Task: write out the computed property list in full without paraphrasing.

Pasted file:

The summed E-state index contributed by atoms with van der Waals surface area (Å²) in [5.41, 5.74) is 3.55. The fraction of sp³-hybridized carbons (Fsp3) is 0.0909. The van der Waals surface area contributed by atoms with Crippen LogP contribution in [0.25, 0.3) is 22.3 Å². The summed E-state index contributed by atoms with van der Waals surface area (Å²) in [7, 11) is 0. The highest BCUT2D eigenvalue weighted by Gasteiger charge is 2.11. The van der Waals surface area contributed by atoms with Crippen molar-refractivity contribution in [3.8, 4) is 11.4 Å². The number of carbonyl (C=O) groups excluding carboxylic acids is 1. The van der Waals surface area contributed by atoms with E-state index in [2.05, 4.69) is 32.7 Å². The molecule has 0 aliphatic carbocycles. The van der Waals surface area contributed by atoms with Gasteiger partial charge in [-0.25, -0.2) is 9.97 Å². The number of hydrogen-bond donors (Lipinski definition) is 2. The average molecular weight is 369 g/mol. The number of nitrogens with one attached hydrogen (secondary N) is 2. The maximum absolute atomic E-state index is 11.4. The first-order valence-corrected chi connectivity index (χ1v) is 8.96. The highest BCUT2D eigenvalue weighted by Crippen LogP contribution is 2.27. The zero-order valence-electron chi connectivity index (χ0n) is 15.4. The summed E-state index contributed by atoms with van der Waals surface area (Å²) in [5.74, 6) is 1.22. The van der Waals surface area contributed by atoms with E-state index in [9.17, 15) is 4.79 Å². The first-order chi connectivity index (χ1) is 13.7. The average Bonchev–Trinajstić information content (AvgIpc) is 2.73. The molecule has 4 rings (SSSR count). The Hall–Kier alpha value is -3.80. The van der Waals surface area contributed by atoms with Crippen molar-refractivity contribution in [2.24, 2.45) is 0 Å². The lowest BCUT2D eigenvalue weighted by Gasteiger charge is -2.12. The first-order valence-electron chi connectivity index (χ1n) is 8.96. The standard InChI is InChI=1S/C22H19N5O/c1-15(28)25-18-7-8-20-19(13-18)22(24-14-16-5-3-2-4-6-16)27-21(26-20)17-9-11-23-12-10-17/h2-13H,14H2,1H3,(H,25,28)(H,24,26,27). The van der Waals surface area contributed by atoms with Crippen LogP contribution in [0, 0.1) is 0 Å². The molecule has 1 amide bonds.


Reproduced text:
The summed E-state index contributed by atoms with van der Waals surface area (Å²) in [5.41, 5.74) is 3.55. The fraction of sp³-hybridized carbons (Fsp3) is 0.0909. The van der Waals surface area contributed by atoms with Crippen LogP contribution in [0.25, 0.3) is 22.3 Å². The summed E-state index contributed by atoms with van der Waals surface area (Å²) in [7, 11) is 0. The highest BCUT2D eigenvalue weighted by Gasteiger charge is 2.11. The van der Waals surface area contributed by atoms with Crippen molar-refractivity contribution in [3.8, 4) is 11.4 Å². The number of carbonyl (C=O) groups excluding carboxylic acids is 1. The van der Waals surface area contributed by atoms with E-state index in [2.05, 4.69) is 32.7 Å². The molecule has 0 aliphatic carbocycles. The van der Waals surface area contributed by atoms with Gasteiger partial charge in [-0.25, -0.2) is 9.97 Å². The number of hydrogen-bond donors (Lipinski definition) is 2. The average molecular weight is 369 g/mol. The number of nitrogens with one attached hydrogen (secondary N) is 2. The maximum absolute atomic E-state index is 11.4. The first-order valence-corrected chi connectivity index (χ1v) is 8.96. The highest BCUT2D eigenvalue weighted by Crippen LogP contribution is 2.27. The zero-order valence-electron chi connectivity index (χ0n) is 15.4. The summed E-state index contributed by atoms with van der Waals surface area (Å²) in [5.74, 6) is 1.22. The van der Waals surface area contributed by atoms with E-state index in [9.17, 15) is 4.79 Å². The first-order chi connectivity index (χ1) is 13.7. The average Bonchev–Trinajstić information content (AvgIpc) is 2.73. The molecule has 4 rings (SSSR count). The Hall–Kier alpha value is -3.80. The van der Waals surface area contributed by atoms with Crippen molar-refractivity contribution in [2.24, 2.45) is 0 Å². The lowest BCUT2D eigenvalue weighted by Gasteiger charge is -2.12. The first-order valence-electron chi connectivity index (χ1n) is 8.96. The standard InChI is InChI=1S/C22H19N5O/c1-15(28)25-18-7-8-20-19(13-18)22(24-14-16-5-3-2-4-6-16)27-21(26-20)17-9-11-23-12-10-17/h2-13H,14H2,1H3,(H,25,28)(H,24,26,27). The van der Waals surface area contributed by atoms with Crippen LogP contribution in [0, 0.1) is 0 Å². The molecule has 1 amide bonds.